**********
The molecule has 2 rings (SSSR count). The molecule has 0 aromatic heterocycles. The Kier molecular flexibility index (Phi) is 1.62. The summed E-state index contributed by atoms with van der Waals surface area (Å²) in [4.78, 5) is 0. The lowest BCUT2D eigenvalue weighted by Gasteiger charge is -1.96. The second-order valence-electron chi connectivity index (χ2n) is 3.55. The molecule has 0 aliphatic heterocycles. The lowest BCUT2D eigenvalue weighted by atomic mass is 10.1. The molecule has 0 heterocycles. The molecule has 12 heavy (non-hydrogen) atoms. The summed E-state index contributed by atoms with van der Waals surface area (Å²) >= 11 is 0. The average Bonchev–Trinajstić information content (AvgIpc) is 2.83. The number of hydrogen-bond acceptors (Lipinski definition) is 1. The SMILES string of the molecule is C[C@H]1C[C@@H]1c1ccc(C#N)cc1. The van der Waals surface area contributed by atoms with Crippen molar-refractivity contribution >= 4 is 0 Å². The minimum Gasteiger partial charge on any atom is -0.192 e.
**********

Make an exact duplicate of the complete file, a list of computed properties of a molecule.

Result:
The molecule has 2 rings (SSSR count). The molecule has 0 aromatic heterocycles. The Kier molecular flexibility index (Phi) is 1.62. The summed E-state index contributed by atoms with van der Waals surface area (Å²) in [4.78, 5) is 0. The lowest BCUT2D eigenvalue weighted by Gasteiger charge is -1.96. The second-order valence-electron chi connectivity index (χ2n) is 3.55. The molecule has 0 aliphatic heterocycles. The lowest BCUT2D eigenvalue weighted by atomic mass is 10.1. The molecule has 0 heterocycles. The molecule has 12 heavy (non-hydrogen) atoms. The summed E-state index contributed by atoms with van der Waals surface area (Å²) >= 11 is 0. The average Bonchev–Trinajstić information content (AvgIpc) is 2.83. The number of hydrogen-bond acceptors (Lipinski definition) is 1. The SMILES string of the molecule is C[C@H]1C[C@@H]1c1ccc(C#N)cc1. The van der Waals surface area contributed by atoms with Crippen molar-refractivity contribution >= 4 is 0 Å². The minimum Gasteiger partial charge on any atom is -0.192 e.